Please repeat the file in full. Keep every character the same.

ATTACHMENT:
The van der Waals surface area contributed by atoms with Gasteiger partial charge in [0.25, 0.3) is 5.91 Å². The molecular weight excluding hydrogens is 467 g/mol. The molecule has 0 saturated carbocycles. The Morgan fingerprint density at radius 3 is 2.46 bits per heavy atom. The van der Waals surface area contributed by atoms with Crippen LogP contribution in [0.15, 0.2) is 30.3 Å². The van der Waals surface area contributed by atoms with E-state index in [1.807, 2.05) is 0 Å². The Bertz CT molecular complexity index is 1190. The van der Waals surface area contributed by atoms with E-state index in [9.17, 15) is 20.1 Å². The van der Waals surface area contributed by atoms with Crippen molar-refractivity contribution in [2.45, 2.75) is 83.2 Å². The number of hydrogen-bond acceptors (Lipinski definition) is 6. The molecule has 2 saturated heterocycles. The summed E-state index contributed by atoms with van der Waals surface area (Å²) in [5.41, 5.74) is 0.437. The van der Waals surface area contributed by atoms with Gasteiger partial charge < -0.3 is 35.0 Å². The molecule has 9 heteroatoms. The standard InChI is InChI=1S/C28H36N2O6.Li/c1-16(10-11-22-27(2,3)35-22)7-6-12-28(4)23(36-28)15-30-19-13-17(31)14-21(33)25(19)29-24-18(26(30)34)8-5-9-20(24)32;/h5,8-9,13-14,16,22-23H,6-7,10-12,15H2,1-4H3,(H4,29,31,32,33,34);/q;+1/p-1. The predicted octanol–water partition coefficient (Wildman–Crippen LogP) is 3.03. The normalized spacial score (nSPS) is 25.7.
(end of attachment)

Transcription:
The van der Waals surface area contributed by atoms with Gasteiger partial charge in [0.25, 0.3) is 5.91 Å². The molecular weight excluding hydrogens is 467 g/mol. The molecule has 0 saturated carbocycles. The Morgan fingerprint density at radius 3 is 2.46 bits per heavy atom. The van der Waals surface area contributed by atoms with Crippen LogP contribution in [0.15, 0.2) is 30.3 Å². The van der Waals surface area contributed by atoms with E-state index in [1.807, 2.05) is 0 Å². The Bertz CT molecular complexity index is 1190. The van der Waals surface area contributed by atoms with E-state index in [9.17, 15) is 20.1 Å². The van der Waals surface area contributed by atoms with Crippen molar-refractivity contribution in [2.45, 2.75) is 83.2 Å². The number of hydrogen-bond acceptors (Lipinski definition) is 6. The molecule has 2 saturated heterocycles. The summed E-state index contributed by atoms with van der Waals surface area (Å²) in [5.41, 5.74) is 0.437. The van der Waals surface area contributed by atoms with Gasteiger partial charge < -0.3 is 35.0 Å². The molecule has 9 heteroatoms. The standard InChI is InChI=1S/C28H36N2O6.Li/c1-16(10-11-22-27(2,3)35-22)7-6-12-28(4)23(36-28)15-30-19-13-17(31)14-21(33)25(19)29-24-18(26(30)34)8-5-9-20(24)32;/h5,8-9,13-14,16,22-23H,6-7,10-12,15H2,1-4H3,(H4,29,31,32,33,34);/q;+1/p-1. The predicted octanol–water partition coefficient (Wildman–Crippen LogP) is 3.03. The normalized spacial score (nSPS) is 25.7.